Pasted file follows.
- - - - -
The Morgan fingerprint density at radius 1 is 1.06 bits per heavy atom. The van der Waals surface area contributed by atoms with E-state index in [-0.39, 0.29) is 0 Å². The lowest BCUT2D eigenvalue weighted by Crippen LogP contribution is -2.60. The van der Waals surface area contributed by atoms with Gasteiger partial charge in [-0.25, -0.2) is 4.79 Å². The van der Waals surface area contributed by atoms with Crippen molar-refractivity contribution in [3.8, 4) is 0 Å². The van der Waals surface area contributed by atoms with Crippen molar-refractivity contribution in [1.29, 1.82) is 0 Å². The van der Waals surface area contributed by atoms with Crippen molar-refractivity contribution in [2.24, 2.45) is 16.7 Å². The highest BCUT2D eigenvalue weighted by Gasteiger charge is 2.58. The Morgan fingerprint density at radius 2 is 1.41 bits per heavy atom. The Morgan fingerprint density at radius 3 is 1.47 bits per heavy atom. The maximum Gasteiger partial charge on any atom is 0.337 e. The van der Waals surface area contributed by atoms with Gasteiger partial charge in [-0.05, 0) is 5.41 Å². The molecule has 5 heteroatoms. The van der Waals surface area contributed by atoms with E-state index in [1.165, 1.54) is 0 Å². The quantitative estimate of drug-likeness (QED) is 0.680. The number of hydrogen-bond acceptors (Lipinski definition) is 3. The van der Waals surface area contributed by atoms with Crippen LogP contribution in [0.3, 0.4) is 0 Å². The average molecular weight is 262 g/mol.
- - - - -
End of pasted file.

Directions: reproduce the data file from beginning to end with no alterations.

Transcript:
The Morgan fingerprint density at radius 1 is 1.06 bits per heavy atom. The van der Waals surface area contributed by atoms with E-state index in [-0.39, 0.29) is 0 Å². The lowest BCUT2D eigenvalue weighted by Crippen LogP contribution is -2.60. The van der Waals surface area contributed by atoms with Gasteiger partial charge in [-0.25, -0.2) is 4.79 Å². The van der Waals surface area contributed by atoms with Crippen molar-refractivity contribution in [3.8, 4) is 0 Å². The van der Waals surface area contributed by atoms with Crippen molar-refractivity contribution in [1.29, 1.82) is 0 Å². The van der Waals surface area contributed by atoms with Crippen molar-refractivity contribution in [2.24, 2.45) is 16.7 Å². The highest BCUT2D eigenvalue weighted by Gasteiger charge is 2.58. The Morgan fingerprint density at radius 2 is 1.41 bits per heavy atom. The Morgan fingerprint density at radius 3 is 1.47 bits per heavy atom. The maximum Gasteiger partial charge on any atom is 0.337 e. The van der Waals surface area contributed by atoms with Gasteiger partial charge in [-0.05, 0) is 5.41 Å². The molecule has 5 heteroatoms. The van der Waals surface area contributed by atoms with E-state index in [1.165, 1.54) is 0 Å². The quantitative estimate of drug-likeness (QED) is 0.680. The number of hydrogen-bond acceptors (Lipinski definition) is 3. The van der Waals surface area contributed by atoms with Crippen LogP contribution in [0.3, 0.4) is 0 Å². The average molecular weight is 262 g/mol.